London’s writing career took off in conjunction with the development of new printing technology which allowed for low-cost mass-production of popular magazines, enabling an enormous rise in the readership and popularity of these publications. In 1900 London earned approximately $2,500 from his writing, roughly $71,000 when inflation-adjusted for 2014. On April 7th of that year London married Elizabeth “Bessie” Maddern. He had known her for several years through his circle of friends and had enjoyed a strong friendship with her for much of that time. They publicly acknowledged that their marriage was out of friendship and the surety that they would produce “sturdy” children, rather than love. They shared pet-names: his for her was “Mother-Girl” and hers for him was “Daddy-Boy”. On 15th January 1901 they had their first child, Joan, and a second, Bessie, on October 20th 1902. By 1903 the couple were “extremely incompatible”, though London remained kind and gentle towards his wife, though he would confide in his friends privately, saying
[Bessie] is devoted to purity. When I tell her morality is only evidence of low blood pressure, she hates me. She'd sell me and the children out for her damned purity. It's terrible. Every time I come back after being away from home for a night she won't let me be in the same room with her if she can help it.
It has been suggested that part of Bessie’s concerns were based on a fear that London had been “away from home for a night” visiting whores and that one day he would return carrying venereal disease.
In early 1903 London sold The Call of the Wild to The Saturday Evening Post for $750, and later the book rights to Macmillan for a further $2,000. Macmillan conducted an efficient and effective marketing campaign which saw the book sell in huge numbers. It addressed London’s belief that the behaviour of animals is a direct result of the treatment they receive by their handlers and owners, something he witnessed first hand in the relationships between humans and animals in the Yukon. On July 24th 1903 London told Bessie that he was moving out, and rented a villa on Lake Merritt in Oakland. Here he met the poet George Stirling and struck up an immediate friendship. In their correspondence London signed himself as “Wolf”, perhaps indicating his affinity to the animal and its wildness. With this in mind his remarks on the treatment of animals by their handlers can be seen as parallel to his own experience of his father, and that his abandonment at birth, and later personal disownment, perhaps caused London’s sense of kinship with the wolf’s wild existence.
The San Francisco Examiner offered London an assignment covering the Russo-Japanese War and he arrived in Yokohama on the 25th January 1904. He was quickly arrested by Japanese authorities in Shimonoseki, but thanks to American Ambassador Lloyd Griscom’s intervention was soon released. He then travelled to Korea where he was soon arrested again, this time for unacceptable unauthorised proximity to the Manchuria border, and was sent back to Seoul. Once granted permission to travel to the border with the Imperial Japanese Army to observe the battle of the Yalu he continued with his assignment, though considered himself too restricted and monitored. He applied to William Randolph Hearst, the owner of the Examiner, for permission for a transfer to the Imperial Russian Army where he hoped for increased journalistic freedom. During the arrangements for this he accused his Japanese chaperones of stealing his horse’s fodder which resulted in violence and his third arrest in four months. This time his release was secured by the intervention of President Theodore Roosevelt and London returned to America in June of the same year. On the 18th of August London and Stirling went to the Bohemian Grove where he was elected to honour membership of the Bohemian Club. During the whole of 1904 he and Bessie negotiated terms of a divorce which was granted on 11th November of that year.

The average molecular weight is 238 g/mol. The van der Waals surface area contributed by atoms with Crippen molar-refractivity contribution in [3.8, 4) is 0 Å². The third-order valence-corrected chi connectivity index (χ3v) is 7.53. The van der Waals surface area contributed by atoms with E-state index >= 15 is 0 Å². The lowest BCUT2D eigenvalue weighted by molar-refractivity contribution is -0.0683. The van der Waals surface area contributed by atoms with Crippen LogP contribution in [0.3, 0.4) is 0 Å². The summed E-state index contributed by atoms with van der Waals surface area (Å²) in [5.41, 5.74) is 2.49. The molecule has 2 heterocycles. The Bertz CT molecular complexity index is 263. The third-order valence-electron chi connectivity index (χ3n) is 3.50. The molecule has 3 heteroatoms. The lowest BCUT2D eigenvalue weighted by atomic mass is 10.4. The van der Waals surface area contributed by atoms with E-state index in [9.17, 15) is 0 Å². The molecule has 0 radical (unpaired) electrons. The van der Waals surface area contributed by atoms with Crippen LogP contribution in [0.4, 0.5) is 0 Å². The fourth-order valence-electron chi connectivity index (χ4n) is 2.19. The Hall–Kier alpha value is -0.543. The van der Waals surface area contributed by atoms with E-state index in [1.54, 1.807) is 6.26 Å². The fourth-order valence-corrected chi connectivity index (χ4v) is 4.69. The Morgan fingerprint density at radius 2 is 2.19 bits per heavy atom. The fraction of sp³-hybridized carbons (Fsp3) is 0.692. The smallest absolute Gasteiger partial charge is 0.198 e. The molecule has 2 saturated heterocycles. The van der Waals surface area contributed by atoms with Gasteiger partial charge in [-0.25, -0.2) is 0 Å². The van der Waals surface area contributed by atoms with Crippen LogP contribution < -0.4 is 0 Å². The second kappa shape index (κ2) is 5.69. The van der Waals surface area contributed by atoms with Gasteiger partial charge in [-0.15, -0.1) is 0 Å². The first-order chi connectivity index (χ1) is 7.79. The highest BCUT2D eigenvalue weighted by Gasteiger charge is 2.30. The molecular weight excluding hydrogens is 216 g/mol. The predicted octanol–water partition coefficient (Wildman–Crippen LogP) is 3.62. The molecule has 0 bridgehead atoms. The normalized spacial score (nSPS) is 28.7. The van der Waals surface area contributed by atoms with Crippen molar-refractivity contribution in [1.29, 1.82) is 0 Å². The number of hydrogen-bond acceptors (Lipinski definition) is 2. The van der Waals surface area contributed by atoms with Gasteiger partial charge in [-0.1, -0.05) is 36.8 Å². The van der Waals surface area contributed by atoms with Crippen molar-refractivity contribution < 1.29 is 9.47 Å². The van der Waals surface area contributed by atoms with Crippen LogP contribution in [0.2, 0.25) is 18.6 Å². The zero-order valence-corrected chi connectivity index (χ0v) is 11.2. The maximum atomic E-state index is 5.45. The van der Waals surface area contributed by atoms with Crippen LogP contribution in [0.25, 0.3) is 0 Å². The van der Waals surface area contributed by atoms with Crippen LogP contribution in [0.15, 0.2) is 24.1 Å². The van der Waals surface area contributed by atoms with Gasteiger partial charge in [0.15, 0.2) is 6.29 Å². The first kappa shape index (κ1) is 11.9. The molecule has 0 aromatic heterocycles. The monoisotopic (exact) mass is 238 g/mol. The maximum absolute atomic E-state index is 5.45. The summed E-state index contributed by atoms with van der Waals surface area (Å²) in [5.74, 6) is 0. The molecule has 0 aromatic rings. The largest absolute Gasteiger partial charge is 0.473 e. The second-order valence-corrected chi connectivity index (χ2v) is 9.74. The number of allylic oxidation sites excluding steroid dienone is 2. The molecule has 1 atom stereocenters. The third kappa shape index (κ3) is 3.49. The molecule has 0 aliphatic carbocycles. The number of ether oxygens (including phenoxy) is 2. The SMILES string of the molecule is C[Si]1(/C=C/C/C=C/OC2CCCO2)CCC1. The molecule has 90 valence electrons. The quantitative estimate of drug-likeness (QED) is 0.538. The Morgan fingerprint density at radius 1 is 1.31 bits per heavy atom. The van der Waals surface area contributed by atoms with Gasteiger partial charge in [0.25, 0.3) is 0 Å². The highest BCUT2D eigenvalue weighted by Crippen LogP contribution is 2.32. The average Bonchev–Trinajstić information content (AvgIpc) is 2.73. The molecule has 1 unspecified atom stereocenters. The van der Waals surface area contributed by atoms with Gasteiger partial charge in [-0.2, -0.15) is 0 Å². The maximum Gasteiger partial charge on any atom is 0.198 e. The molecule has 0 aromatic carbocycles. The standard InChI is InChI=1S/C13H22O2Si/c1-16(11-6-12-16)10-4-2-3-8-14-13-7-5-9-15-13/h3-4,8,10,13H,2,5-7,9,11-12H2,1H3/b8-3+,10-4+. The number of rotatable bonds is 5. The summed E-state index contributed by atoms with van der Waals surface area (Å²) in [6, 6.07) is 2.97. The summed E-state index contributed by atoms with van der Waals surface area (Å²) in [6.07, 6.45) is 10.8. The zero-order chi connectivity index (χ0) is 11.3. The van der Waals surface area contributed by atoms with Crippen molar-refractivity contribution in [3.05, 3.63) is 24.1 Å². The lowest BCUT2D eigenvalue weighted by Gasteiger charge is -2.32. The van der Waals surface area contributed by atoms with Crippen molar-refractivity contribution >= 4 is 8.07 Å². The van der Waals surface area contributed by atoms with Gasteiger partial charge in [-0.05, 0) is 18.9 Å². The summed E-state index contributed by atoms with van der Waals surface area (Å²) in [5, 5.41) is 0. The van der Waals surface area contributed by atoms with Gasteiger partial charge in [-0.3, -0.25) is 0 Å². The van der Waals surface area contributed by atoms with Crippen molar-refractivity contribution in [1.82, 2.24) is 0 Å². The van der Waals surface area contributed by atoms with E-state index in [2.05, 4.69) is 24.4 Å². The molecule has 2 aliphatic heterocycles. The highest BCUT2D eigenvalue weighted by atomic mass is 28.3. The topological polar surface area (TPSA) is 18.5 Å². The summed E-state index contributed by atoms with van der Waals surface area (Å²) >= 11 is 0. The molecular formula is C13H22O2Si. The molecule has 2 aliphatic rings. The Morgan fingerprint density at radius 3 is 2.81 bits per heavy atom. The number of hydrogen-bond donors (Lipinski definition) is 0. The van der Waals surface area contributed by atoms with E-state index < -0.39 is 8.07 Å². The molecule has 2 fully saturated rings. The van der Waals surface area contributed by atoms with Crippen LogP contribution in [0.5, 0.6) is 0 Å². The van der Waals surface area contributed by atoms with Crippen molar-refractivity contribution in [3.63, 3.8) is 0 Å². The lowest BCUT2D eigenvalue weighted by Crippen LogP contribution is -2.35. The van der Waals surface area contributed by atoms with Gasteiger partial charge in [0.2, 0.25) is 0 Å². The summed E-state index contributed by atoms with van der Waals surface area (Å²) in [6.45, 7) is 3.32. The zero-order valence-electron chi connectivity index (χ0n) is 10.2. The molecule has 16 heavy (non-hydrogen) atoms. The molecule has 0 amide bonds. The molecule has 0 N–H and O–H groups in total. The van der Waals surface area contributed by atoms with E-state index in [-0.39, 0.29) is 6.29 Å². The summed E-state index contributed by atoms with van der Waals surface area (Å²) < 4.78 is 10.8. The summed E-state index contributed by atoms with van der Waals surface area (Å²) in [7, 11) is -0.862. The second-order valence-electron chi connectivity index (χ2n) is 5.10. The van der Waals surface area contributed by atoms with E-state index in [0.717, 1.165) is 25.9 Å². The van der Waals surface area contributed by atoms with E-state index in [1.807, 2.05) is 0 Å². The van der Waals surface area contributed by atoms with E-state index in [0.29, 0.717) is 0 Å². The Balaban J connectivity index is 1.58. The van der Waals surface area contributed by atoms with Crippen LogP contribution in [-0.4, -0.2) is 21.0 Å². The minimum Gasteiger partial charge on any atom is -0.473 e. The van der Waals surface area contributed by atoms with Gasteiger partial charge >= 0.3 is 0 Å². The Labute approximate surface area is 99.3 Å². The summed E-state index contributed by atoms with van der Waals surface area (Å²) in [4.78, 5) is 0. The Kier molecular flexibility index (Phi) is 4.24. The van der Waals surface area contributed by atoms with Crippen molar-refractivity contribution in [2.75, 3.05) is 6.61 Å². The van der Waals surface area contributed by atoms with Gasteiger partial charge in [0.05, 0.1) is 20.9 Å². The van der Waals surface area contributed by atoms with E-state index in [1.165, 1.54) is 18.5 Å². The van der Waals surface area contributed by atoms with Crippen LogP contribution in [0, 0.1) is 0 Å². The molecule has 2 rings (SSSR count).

London was introduced to Charmian Kittredge by the publisher George Platt Brett, Sr., while she was working as his secretary. They married on the 19th November 1905. Together they travelled extensively and several of their experiences would inspire his writing, particularly their time in Hawaii and Australia. London pet-named Charmian “Mate-Woman”, indicating her uninhibited sexuality which was a complete contrast from his first wife Bessie. With Charmian they tried twice for a baby, suffering the death of the first at birth and the miscarriage of the second. In 1905 London bought a ranch in Glen Ellen, California, saying “next to my wife, the ranch is the dearest thing in the world to me.” Though he was desperate for the ranch to be a commercial success to the extent that he considered his writing now simply a means of funding his enterprise (“I write for no other purpose than to add to the beauty that now belongs to me. I wrote a book for no other reason than to add three or four hundred acres to my magnificent estate”), it was an abject economic failure. Critics are divided over whether this is because his ranching techniques were ahead of their time (he owned the first concrete silo in California) or whether he was impaired by his alcoholism and grandiose attitude to being a ranch-owner (“London’s workers laughed at his efforts to play big-time rancher [and considered] the operation a rich man's hobby”). He built an $81,000 ($2,100,000 in 2014) property named Wolf House with 26 bedrooms over 15,000 square feet which burnt down just two weeks before he and his wife were due to move in.
His literary legacy is broad, and his social legacy even broader. Accusations of racism have been levelled at him, particularly for his opinions on the increasing population and domesticity of Asia, which he detailed in a 1904 essay named “The Yellow Peril”. However, he admits "it must be taken into consideration that the above postulate is itself a product of Western race-egotism, urged by our belief in our own righteousness and fostered by a faith in ourselves which may be as erroneous as are most fond race fancies.” George Orwell recognised “his love of violence and physical strength, his belief in 'natural aristocracy', his animal-worship and exaltation of the primitive, he had in him what one might fairly call a Fascist strain”. That ‘natural aristocracy’ and exaltation of the primitive can be found as a common theme throughout his life and is perhaps most informed by his childhood and relationship with his father.
London died on the 22nd of November, 1916, in the sleeping porch of one of his ranch’s cottages. He had suffered several illnesses deriving from his time in the Klondike and at the time of his death had dysentery, uraemia and late stage alcoholism. He was taking morphine as pain relief and it is possible that his death was a result of an overdose. He was cremated according to his wishes and buried under a rock taken from the ruins of Wolf House.